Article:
I lamented: What made me this way? Why can’t I just nod and smile? Haven’t good seeds been planted in me?

A couple years ago, my parents came to visit for my graduation. At the school’s open house, they mingled with my fellow graduates and met my professors. Dwight was one of my professors, and not one I’d say I was particularly close to. He and I had our differences. And we voiced them in debates that took over class time, most often without resolution.

So it’s the open house, I introduce my family to Dwight, Dwight to my family, and Dwight looks straight at my parents and opens with: “Your daughter is so stubborn.”

My parents were shocked — not that he had diagnosed me as stubborn; they knew that better than anyone. They were shocked that the people who were granting me a degree in being a pastor knew that I had bad traits. Not quite recovered, they laughed and agreed, “Yes, she is.” I’m on the sideline thinking What the heck, man?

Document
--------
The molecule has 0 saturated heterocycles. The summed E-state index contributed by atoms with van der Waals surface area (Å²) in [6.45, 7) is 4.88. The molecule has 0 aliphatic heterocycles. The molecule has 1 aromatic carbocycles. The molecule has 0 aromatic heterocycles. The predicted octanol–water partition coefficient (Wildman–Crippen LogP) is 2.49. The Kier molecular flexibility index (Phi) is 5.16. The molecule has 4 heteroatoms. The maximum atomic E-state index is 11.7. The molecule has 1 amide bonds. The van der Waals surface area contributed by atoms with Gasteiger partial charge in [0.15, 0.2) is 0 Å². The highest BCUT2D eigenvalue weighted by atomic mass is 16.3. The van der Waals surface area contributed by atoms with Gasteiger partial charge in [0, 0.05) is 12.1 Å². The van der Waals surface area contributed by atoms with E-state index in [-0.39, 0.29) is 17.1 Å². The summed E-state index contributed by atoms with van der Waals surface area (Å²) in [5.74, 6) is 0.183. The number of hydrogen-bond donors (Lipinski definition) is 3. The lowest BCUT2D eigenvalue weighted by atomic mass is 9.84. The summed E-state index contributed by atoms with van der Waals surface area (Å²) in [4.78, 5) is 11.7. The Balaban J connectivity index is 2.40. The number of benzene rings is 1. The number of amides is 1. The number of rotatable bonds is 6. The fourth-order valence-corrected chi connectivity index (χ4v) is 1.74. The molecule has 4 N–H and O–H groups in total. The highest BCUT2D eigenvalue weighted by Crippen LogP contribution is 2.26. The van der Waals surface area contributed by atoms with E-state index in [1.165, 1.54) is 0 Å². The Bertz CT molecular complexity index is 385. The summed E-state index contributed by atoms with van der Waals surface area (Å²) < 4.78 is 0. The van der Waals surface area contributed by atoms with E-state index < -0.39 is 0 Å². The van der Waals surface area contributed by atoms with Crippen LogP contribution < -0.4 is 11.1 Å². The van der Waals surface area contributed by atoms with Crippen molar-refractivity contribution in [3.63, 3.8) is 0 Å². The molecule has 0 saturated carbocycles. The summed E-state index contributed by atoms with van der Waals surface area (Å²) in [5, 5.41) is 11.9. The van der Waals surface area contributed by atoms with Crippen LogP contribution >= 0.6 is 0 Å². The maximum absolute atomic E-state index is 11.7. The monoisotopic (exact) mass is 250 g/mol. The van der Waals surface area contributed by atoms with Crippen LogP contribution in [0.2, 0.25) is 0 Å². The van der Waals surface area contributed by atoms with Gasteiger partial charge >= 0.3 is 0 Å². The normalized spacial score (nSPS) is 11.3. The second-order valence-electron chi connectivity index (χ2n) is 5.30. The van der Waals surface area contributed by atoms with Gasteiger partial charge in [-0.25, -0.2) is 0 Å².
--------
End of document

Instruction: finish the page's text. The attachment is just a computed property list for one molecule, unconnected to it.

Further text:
And then Dwight continued, “Your daughter is so stubborn, and the Church is so blessed to have her. The church is in a season of transition; Seattle is one of the top cities of de-churched adults; this is a dying field of work. The Church needs people with the kind of tenacity and fortitude of your daughter, now more than any other time in history.”

I tell this story not to tell you how lucky you all are to have me.

I tell this story because it seems to illustrate the truth of this morning’s parable: The very thing that we want to rip from the soil of our character might be intertwined with the very best of our character.

Or, in shorthand: Despite our tendency to focus on our sinfulness, we are all sinners and saints.